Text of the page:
Los Angeles based fiber artist and owner behind WKNDLA (pronounced as "Weekend L.A."), Cindy Hsu Zell, creates sculptural wall hangings and accessories that are a modern version of a good luck talisman. Inspired by nature, art deco and her closest family and friends, Cindy individually hand cuts, files, bends, solders, sands, polishes and coats her pieces in her garage studio and assembles them using organic or sustainably-sourced natural fibers. Apart from creating these yarn and brass beauties, Cindy also makes large-scale fiber art, of which she spun the rope herself! We couldn't let her go without asking Cindy to share with us some advice in making your passion a full time business.
5 Things About Cindy Hsu Zell…
Early riser or night owl... Night owl!
A song to get you into the creative groove... I listen to Beirut when I want to create a calm, reflective environment. I like the song Postcards From Italy too (it inspired me to learn how to play the ukulele!)
What did you aspire to be when you were 5... I wanted to be an astronaut, a teacher or an artist.
3 essentials we can find in your bag... I always need lip balm, sunglasses and floss on hand!
If you weren’t a fiber artist, you would most probably be doing… Perhaps something in interior design or photography.
1. Tell us about your background and what led you to choosing fiber art as a craft.
I studied Fine Arts and Animation at USC with an emphasis in sculpture. After I graduated, I became a retail display artist where I learnt incredibly fun skills such as weaving baskets with a garden hose and creating chandeliers out of zip ties. I’ve worked with almost every material I can imagine and the one I kept wanting to play with was fiber.
2. What made you want to take your passion to the next level?
I was running WKNDLA on the side for a year before I decided to pursue my own full-time business. Working for someone else in a team environment means that everything you do is a group effort. While that was very fulfilling, I knew that eventually I would want to build something that was my own.
3. Tell us more about WKNDLA and the wall hangings you create.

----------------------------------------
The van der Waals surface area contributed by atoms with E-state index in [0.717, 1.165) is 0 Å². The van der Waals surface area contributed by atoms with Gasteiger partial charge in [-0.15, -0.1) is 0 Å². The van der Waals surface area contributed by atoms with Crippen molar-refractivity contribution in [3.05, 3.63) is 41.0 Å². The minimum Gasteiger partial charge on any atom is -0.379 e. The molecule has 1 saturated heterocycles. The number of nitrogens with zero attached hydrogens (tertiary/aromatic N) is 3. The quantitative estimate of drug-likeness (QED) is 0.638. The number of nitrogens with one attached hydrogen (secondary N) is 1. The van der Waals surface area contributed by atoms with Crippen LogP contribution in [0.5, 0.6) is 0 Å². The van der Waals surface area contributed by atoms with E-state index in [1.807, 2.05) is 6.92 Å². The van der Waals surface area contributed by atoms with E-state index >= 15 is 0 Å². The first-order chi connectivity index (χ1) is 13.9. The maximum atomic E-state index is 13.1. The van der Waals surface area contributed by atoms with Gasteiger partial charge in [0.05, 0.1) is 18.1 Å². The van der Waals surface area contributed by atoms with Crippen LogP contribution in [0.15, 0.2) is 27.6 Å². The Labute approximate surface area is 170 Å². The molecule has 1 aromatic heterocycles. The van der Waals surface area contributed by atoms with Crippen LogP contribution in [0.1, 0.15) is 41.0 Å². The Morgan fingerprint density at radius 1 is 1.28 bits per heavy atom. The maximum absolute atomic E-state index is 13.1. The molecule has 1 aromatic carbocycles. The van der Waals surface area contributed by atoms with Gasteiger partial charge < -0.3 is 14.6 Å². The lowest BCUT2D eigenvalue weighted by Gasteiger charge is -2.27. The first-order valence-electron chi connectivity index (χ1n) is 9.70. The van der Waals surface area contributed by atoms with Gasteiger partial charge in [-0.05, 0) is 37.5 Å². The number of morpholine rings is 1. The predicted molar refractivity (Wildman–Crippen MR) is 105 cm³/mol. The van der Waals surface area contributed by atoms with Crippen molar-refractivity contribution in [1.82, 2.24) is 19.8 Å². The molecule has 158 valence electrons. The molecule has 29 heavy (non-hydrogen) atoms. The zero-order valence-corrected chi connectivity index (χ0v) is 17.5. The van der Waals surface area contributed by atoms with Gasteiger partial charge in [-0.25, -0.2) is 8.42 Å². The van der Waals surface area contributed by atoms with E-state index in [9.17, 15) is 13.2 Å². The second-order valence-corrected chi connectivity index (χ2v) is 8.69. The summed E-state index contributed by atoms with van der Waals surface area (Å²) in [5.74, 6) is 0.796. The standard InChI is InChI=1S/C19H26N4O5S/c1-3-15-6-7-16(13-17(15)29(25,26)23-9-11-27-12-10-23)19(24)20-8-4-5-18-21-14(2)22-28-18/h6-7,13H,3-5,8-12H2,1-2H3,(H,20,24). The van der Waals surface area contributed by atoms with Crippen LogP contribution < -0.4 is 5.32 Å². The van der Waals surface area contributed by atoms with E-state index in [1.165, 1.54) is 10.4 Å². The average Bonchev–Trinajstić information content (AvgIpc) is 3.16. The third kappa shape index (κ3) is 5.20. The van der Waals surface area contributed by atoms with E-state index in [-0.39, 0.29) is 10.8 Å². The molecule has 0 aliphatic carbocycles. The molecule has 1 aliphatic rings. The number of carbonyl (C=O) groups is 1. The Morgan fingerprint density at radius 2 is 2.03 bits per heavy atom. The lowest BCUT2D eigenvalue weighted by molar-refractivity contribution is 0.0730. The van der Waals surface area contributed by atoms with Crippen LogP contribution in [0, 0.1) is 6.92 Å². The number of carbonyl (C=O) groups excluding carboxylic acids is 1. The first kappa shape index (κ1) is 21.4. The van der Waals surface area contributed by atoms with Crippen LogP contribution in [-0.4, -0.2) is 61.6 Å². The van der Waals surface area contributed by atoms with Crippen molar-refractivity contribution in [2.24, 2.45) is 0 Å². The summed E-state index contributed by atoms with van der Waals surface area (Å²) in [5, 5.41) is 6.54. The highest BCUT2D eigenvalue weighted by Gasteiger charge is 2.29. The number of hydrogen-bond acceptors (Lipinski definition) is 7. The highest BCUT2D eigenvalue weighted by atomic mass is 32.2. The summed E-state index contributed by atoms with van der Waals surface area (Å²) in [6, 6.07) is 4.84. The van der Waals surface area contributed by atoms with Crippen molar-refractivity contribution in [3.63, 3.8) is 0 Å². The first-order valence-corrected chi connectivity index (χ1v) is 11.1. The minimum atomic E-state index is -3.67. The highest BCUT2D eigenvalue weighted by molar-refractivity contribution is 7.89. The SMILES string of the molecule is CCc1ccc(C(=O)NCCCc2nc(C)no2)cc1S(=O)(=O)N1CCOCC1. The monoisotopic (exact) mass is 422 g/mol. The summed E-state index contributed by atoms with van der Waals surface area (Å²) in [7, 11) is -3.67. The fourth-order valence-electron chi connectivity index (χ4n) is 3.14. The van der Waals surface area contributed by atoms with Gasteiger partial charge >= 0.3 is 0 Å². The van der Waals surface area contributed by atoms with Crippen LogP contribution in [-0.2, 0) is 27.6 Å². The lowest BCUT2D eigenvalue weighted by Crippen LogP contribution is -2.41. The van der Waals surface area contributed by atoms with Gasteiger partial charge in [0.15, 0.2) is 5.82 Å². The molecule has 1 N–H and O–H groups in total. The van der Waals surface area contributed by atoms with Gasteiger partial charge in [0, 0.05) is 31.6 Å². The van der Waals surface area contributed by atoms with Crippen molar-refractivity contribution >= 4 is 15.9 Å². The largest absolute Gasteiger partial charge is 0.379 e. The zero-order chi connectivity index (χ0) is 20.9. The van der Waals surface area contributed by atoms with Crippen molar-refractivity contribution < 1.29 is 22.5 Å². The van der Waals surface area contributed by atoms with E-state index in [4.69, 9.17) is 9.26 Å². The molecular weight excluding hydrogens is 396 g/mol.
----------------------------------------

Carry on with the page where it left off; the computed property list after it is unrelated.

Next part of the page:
WKNDLA is named after my time and place. It was inspired by when I first started and was making things during the weekends. I created my first collection of wall hangings in 2014 as wedding favors for our guests. Each one of them were inspired by nature, Art Deco, Los Angeles sunrises and our closest family and friends. I wanted to make a modern version of a good luck talisman to give as tokens of our appreciation for my family and friends who took time out to celebrate our special days together.
4. What kind of materials do you like to work with?
I mostly work with wood, natural fibers and brass. I enjoy learning new techniques and have taught myself how to solder and make rope in the last few years. I love discovering new ways to interpret raw materials!
5. What is your favourite piece of finished product and what inspired you to create it?
I once made a sculpture that consisted of a very large piece of rope draped over a wooden dowel. This piece is the reason why I started to make rope myself. To make the piece, I needed to create a 4” diameter rope from scratch as I couldn’t find it readily made anywhere. It took 8 hours to walk the string before I spun it and several hours more to dye it indigo. It is over 4,000 strands of thread thick and uses 36,000 feet of string. I can still recall every drop of blood, sweat and tears that went into making it!
6. How is the yarn scene like in Los Angeles?
There are a lot of great resources for yarn here and I feel that Los Angeles has been really receptive to textile art. I’m lucky to be a part of the creative community in a place that has so much to offer.
7. Is there any interesting or particularly memorable/interesting moment in your career as a professional maker?
I had to pinch myself when I received the Anthropologie fall home catalog one year ago and my wall hangings were in it! Working with every single one of my retailers has been incredibly fun and I am so grateful for the relationships I’ve been able to cultivate with small business owners around the world.
8. Advice for those wanting to make the switch into crafting full time?
My advice is not to romanticize the idea of quitting one’s day job. It is difficult for creativity to thrive when there is a constant pressure to make things that will sell in order to pay the bills. While I love working for myself, it comes with a lot of sacrifices that I hadn’t appreciated before I took the leap!
Photo Credits: Cindy Hsu Zell